The only option they could possibly have purchased was a warning light. Only you think that is a redundant system, cos you're kinda ignorant.
Nope, there are two options available. You have Google, I have peeps that actually work in the airlines. Sorry, bitch

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Re: Bad day for Boeing

#278

Post by AnalHamster » Wed Dec 18, 2019 11:48 pm

Biker wrote:
Wed Dec 18, 2019 11:45 pm
AnalHamster wrote:
Wed Dec 18, 2019 11:36 pm
Biker wrote:
Wed Dec 18, 2019 5:57 pm
FSchmertz wrote:
Wed Dec 18, 2019 5:56 pm
AnalHamster wrote:
Wed Dec 18, 2019 6:41 am
Antknot wrote:
Wed Dec 18, 2019 4:14 am


Exactly. NASA has at least one system that uses 3 computers. If one doesn't match the others it is ignored. That way they know which system is in error.
Airbus actually have a similar system to MCAS, and have done for years but it relies on three sensors so it can ignore a bad one based on the other two rather than shutting down the whole system if one fails. Even that has suffered one fatal failure, when 2 sensors jammed and outvoted the third.
If I recall correctly, the military version (maybe the neo though) was required to monitor both sensors, unlike the commercial. Apparently the military requires back up systems in their contracts.
Yep and some airlines didnt buy purchase a single option, including Southwest
The only option they could possibly have purchased was a warning light. Only you think that is a redundant system, cos you're kinda ignorant.
Nope, there are two options available. You have Google, I have peeps that actually work in the airlines. Sorry, bitch
Yes, we've been over this already. The two options were a warning light and another warning light. That is not a redundant system, it is just a warning light. I know you know this, that is why you can't admit seeing what I just typed and will yet again pretend you can't see it.

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Re: Bad day for Boeing

#279

Post by DandyDon » Thu Dec 19, 2019 2:03 am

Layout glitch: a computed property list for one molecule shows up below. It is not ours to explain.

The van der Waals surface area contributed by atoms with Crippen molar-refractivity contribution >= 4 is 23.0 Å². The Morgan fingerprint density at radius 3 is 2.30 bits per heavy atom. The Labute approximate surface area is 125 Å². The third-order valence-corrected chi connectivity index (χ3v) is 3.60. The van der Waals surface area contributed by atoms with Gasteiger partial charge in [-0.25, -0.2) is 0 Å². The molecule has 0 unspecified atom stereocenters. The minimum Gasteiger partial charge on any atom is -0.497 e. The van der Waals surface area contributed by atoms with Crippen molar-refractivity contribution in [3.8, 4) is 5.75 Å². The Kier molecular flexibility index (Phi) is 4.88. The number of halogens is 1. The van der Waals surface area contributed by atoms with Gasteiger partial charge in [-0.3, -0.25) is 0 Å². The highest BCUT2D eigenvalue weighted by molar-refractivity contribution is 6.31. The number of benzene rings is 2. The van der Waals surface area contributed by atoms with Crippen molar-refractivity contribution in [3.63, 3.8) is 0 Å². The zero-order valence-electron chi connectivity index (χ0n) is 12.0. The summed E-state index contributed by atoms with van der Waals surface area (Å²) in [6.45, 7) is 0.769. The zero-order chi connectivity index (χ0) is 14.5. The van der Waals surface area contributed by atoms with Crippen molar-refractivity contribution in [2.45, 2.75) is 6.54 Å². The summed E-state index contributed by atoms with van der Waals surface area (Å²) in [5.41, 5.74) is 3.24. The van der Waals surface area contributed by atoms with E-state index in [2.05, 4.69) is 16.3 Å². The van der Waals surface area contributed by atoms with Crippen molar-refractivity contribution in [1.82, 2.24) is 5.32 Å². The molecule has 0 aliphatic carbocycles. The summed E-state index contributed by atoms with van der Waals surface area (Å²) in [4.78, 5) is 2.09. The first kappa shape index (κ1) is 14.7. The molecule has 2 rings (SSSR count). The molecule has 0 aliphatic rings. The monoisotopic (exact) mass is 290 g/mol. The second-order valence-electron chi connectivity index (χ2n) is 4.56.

Biker wrote:
Wed Dec 18, 2019 11:45 pm
AnalHamster wrote:
Wed Dec 18, 2019 11:36 pm
Biker wrote:
Wed Dec 18, 2019 5:57 pm
FSchmertz wrote:
Wed Dec 18, 2019 5:56 pm
AnalHamster wrote:
Wed Dec 18, 2019 6:41 am
Antknot wrote:
Wed Dec 18, 2019 4:14 am


Exactly. NASA has at least one system that uses 3 computers. If one doesn't match the others it is ignored. That way they know which system is in error.
Airbus actually have a similar system to MCAS, and have done for years but it relies on three sensors so it can ignore a bad one based on the other two rather than shutting down the whole system if one fails. Even that has suffered one fatal failure, when 2 sensors jammed and outvoted the third.
If I recall correctly, the military version (maybe the neo though) was required to monitor both sensors, unlike the commercial. Apparently the military requires back up systems in their contracts.
Yep and some airlines didnt buy purchase a single option, including Southwest
The only option they could possibly have purchased was a warning light. Only you think that is a redundant system, cos you're kinda ignorant.
Nope, there are two options available. You have Google, I have peeps that actually work in the airlines. Sorry, bitch
Give it up biker. Your oil light is not a redundant system that will supply oil in case of a failure of your oil pump, it is a warning to stop the engine. Grow a pair and admit defeat.

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Re: Bad day for Boeing

#280

Post by Biker » Thu Dec 19, 2019 2:39 am

DandyDon wrote:
Thu Dec 19, 2019 2:03 am
Biker wrote:
Wed Dec 18, 2019 11:45 pm
AnalHamster wrote:
Wed Dec 18, 2019 11:36 pm
Biker wrote:
Wed Dec 18, 2019 5:57 pm
FSchmertz wrote:
Wed Dec 18, 2019 5:56 pm
AnalHamster wrote: